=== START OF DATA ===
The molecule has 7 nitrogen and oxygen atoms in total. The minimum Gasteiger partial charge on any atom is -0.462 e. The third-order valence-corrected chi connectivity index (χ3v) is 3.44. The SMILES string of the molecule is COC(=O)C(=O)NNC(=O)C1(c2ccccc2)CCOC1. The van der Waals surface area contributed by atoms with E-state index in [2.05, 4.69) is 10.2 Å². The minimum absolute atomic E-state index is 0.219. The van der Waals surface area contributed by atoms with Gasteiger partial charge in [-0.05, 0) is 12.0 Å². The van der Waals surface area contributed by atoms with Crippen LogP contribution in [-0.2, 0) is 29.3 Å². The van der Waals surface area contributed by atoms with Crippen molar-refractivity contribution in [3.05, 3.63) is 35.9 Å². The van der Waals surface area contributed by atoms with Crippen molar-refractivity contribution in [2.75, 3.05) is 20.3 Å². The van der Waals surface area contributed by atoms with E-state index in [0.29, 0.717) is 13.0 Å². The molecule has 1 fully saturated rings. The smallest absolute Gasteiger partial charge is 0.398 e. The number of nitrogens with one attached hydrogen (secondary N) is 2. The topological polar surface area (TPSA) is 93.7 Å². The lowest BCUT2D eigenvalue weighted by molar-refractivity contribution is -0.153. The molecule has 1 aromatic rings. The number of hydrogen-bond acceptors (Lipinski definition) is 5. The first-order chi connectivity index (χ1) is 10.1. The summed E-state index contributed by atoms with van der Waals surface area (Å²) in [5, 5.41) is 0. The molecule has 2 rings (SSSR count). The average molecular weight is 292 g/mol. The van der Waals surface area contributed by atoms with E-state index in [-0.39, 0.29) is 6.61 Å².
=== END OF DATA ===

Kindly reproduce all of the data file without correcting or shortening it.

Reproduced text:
The molecule has 7 nitrogen and oxygen atoms in total. The minimum Gasteiger partial charge on any atom is -0.462 e. The third-order valence-corrected chi connectivity index (χ3v) is 3.44. The SMILES string of the molecule is COC(=O)C(=O)NNC(=O)C1(c2ccccc2)CCOC1. The van der Waals surface area contributed by atoms with E-state index in [2.05, 4.69) is 10.2 Å². The minimum absolute atomic E-state index is 0.219. The van der Waals surface area contributed by atoms with Gasteiger partial charge in [-0.05, 0) is 12.0 Å². The van der Waals surface area contributed by atoms with Crippen LogP contribution in [-0.2, 0) is 29.3 Å². The van der Waals surface area contributed by atoms with Crippen molar-refractivity contribution in [3.05, 3.63) is 35.9 Å². The van der Waals surface area contributed by atoms with Crippen molar-refractivity contribution in [2.75, 3.05) is 20.3 Å². The van der Waals surface area contributed by atoms with E-state index in [0.29, 0.717) is 13.0 Å². The molecule has 1 fully saturated rings. The smallest absolute Gasteiger partial charge is 0.398 e. The number of nitrogens with one attached hydrogen (secondary N) is 2. The topological polar surface area (TPSA) is 93.7 Å². The lowest BCUT2D eigenvalue weighted by molar-refractivity contribution is -0.153. The molecule has 1 aromatic rings. The number of hydrogen-bond acceptors (Lipinski definition) is 5. The first-order chi connectivity index (χ1) is 10.1. The summed E-state index contributed by atoms with van der Waals surface area (Å²) in [5, 5.41) is 0. The molecule has 2 rings (SSSR count). The average molecular weight is 292 g/mol. The van der Waals surface area contributed by atoms with E-state index in [-0.39, 0.29) is 6.61 Å².